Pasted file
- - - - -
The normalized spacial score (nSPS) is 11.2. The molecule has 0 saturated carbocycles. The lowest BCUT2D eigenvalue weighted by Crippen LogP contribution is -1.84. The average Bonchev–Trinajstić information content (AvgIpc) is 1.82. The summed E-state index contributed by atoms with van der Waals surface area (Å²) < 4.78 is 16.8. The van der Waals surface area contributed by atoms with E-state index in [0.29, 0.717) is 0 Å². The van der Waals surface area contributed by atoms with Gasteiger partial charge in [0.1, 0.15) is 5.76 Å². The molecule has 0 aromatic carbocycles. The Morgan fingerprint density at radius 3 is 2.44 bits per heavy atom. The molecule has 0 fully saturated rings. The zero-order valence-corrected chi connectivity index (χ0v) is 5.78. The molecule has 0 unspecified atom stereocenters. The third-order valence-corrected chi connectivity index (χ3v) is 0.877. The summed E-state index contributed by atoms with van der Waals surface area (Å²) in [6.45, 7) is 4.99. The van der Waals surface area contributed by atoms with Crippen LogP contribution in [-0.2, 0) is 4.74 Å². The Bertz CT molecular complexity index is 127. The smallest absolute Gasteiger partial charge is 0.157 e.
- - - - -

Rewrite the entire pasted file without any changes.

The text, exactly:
The normalized spacial score (nSPS) is 11.2. The molecule has 0 saturated carbocycles. The lowest BCUT2D eigenvalue weighted by Crippen LogP contribution is -1.84. The average Bonchev–Trinajstić information content (AvgIpc) is 1.82. The summed E-state index contributed by atoms with van der Waals surface area (Å²) < 4.78 is 16.8. The van der Waals surface area contributed by atoms with E-state index in [0.29, 0.717) is 0 Å². The van der Waals surface area contributed by atoms with Gasteiger partial charge in [0.1, 0.15) is 5.76 Å². The molecule has 0 aromatic carbocycles. The Morgan fingerprint density at radius 3 is 2.44 bits per heavy atom. The molecule has 0 fully saturated rings. The zero-order valence-corrected chi connectivity index (χ0v) is 5.78. The molecule has 0 unspecified atom stereocenters. The third-order valence-corrected chi connectivity index (χ3v) is 0.877. The summed E-state index contributed by atoms with van der Waals surface area (Å²) in [6.45, 7) is 4.99. The van der Waals surface area contributed by atoms with Crippen LogP contribution in [-0.2, 0) is 4.74 Å². The Bertz CT molecular complexity index is 127. The smallest absolute Gasteiger partial charge is 0.157 e.